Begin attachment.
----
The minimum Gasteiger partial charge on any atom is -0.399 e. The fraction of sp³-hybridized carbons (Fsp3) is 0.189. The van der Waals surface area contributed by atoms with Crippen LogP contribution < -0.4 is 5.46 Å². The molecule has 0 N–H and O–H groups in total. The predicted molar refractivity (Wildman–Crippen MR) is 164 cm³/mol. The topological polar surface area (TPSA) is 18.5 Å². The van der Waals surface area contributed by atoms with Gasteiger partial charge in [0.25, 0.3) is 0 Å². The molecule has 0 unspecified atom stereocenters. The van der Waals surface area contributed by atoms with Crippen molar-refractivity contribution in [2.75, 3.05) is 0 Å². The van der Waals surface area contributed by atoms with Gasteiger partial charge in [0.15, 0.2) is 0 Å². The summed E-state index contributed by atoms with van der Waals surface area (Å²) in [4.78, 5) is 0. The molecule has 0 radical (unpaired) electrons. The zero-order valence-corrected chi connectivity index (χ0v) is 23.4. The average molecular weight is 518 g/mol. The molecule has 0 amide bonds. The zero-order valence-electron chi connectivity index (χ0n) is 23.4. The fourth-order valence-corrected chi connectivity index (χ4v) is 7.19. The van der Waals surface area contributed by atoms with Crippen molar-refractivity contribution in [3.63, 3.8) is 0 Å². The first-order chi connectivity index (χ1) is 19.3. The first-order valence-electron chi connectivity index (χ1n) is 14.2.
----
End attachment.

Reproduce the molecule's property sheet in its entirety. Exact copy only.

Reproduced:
The minimum Gasteiger partial charge on any atom is -0.399 e. The fraction of sp³-hybridized carbons (Fsp3) is 0.189. The van der Waals surface area contributed by atoms with Crippen LogP contribution < -0.4 is 5.46 Å². The molecule has 0 N–H and O–H groups in total. The predicted molar refractivity (Wildman–Crippen MR) is 164 cm³/mol. The topological polar surface area (TPSA) is 18.5 Å². The van der Waals surface area contributed by atoms with Gasteiger partial charge in [0.25, 0.3) is 0 Å². The molecule has 0 unspecified atom stereocenters. The van der Waals surface area contributed by atoms with Crippen molar-refractivity contribution in [2.75, 3.05) is 0 Å². The van der Waals surface area contributed by atoms with Gasteiger partial charge in [0.15, 0.2) is 0 Å². The summed E-state index contributed by atoms with van der Waals surface area (Å²) in [4.78, 5) is 0. The molecule has 0 radical (unpaired) electrons. The zero-order valence-corrected chi connectivity index (χ0v) is 23.4. The average molecular weight is 518 g/mol. The molecule has 0 amide bonds. The zero-order valence-electron chi connectivity index (χ0n) is 23.4. The fourth-order valence-corrected chi connectivity index (χ4v) is 7.19. The van der Waals surface area contributed by atoms with Crippen molar-refractivity contribution in [3.63, 3.8) is 0 Å². The first-order chi connectivity index (χ1) is 19.3. The first-order valence-electron chi connectivity index (χ1n) is 14.2.